“We know that we need to adopt our processes and systems to be more agile and flexible as we move forward in this transformation,” said Sedky.

She noted much of that transformation is being driven by technology, which may require new and different skillsets of employees.

"We want to determine how to best support our team and help ensure a meaningful work experience,” she said.

This final area of focus brings together four previous initiatives, introduced over the past several months.

  • At September’s board meeting, Kate Brown, vice president of Business Technology & Building Services and Chief Information Officer, shared information about another key initiative – technology platform. This involves developing a scalable and secure digital ecosystem that will enable OPPD to extend technology to our customers and employees in a way that we cannot do today.
  • In August, Troy Via, vice president of Energy Delivery, spoke about electric system evaluation and modernization. OPPD will study a number of grid-related areas over the next 18 to 24 months, including maintenance, inspections, smart technology and worker mobility. Reliability and resiliency of the system, affordability, and environmental sensitivity remain top priorities.
  • In July, Juli Comstock, vice president of Customer Service, discussed the customer engagement strategic initiative. It aims to better understand various customer segments, which products and services are valuable to customers, and emerging opportunities that can help OPPD better serve our customers’ future energy needs.
  • In June, Mary Fisher, vice president of Energy Production & Nuclear Decommissioning, spoke about the first initiative, pathways to decarbonization. It includes a long-term study to address the future balance of generation, while reducing the utility’s carbon footprint.

All of these initiatives account for dynamic trends and issues that continue to shape the future of the electricity industry, including carbon emissions and climate change, emerging sources of competition, the future role of electricity markets, smart technology, evolving customer desires, and more. They work together to strengthen OPPD’s operations as we move into the future. Throughout initiative discussions, OPPD remains guided by 15 strategic directives, provided by the board.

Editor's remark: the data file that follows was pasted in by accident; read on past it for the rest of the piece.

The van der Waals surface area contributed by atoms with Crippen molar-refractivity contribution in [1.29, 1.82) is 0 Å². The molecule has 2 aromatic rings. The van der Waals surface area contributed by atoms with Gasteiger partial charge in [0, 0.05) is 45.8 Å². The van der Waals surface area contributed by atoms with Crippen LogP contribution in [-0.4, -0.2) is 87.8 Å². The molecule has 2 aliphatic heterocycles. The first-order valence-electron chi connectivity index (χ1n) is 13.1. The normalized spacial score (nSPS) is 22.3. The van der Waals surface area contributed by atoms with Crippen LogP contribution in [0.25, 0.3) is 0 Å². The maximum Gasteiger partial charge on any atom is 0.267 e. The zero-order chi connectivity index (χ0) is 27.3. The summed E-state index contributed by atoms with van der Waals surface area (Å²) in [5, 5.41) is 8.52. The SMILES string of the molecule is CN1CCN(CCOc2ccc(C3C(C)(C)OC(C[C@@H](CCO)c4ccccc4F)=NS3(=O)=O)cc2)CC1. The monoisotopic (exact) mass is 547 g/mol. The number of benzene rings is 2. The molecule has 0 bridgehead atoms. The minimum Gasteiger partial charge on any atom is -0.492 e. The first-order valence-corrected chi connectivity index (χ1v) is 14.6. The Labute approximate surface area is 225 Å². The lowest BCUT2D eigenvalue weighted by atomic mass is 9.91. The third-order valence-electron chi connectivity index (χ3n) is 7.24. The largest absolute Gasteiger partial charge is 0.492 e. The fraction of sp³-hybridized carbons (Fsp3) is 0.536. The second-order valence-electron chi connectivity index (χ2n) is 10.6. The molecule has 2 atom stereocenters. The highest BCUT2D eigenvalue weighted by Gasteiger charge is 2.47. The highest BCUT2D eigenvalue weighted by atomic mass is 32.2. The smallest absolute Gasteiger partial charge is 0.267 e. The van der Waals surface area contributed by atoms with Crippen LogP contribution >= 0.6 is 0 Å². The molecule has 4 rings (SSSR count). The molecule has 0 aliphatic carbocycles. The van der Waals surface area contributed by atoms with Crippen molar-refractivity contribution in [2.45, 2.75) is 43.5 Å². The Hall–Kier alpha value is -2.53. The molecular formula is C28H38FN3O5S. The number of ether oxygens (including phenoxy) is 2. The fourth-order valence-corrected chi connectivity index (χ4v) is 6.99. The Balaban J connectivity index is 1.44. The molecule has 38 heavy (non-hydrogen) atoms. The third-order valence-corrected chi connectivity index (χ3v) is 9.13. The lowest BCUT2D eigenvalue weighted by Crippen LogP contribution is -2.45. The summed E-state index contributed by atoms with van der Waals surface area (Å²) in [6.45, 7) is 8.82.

Strategic Directives

Revisions have been proposed for two of OPPD’s strategic directives, and OPPD wants to hear what our customers think through our stakeholder process.

Proposed changes to SD-7: Environmental Stewardship, include adding an aspirational goal for OPPD to be a net-zero carbon emitter by 2050. That year is significant, as current business agreements centered on coal-fired power generation at Nebraska City Station will end in 2049. Additionally, wording changes have been made to SD-8: Employee Relations.

Customers may read through proposed changes by going to our home page at A link to our online comment form is provided. Comments will be accepted through the end of the day, Friday, Nov. 8.

OPPD’s board of directors will carefully consider customer feedback on both directives as they work to finalize changes.

Other action

In other action, directors:

Next meetings

The public portion of next month’s committee meetings will start at 10 a.m., Nov. 12, at Energy Plaza, 444 S. 16th St., Omaha.

If a closed session is needed during committee meetings to discuss sensitive information such as legal or personnel matters in private, committee meetings generally will begin at 8:30 a.m., with a vote to go into closed session immediately. The public portion of the meeting will continue after closed session is completed, at approximately 10 a.m. There may be months where this process is changed, but any such change will be addressed in the official public notice for the meeting.

The next monthly board meeting will be Thursday, Nov. 14, at 4 p.m., also at Energy Plaza.

Both of these meetings are livestreamed at as part of the district’s commitment to transparency, while making public meetings accessible and convenient for our customer-owners.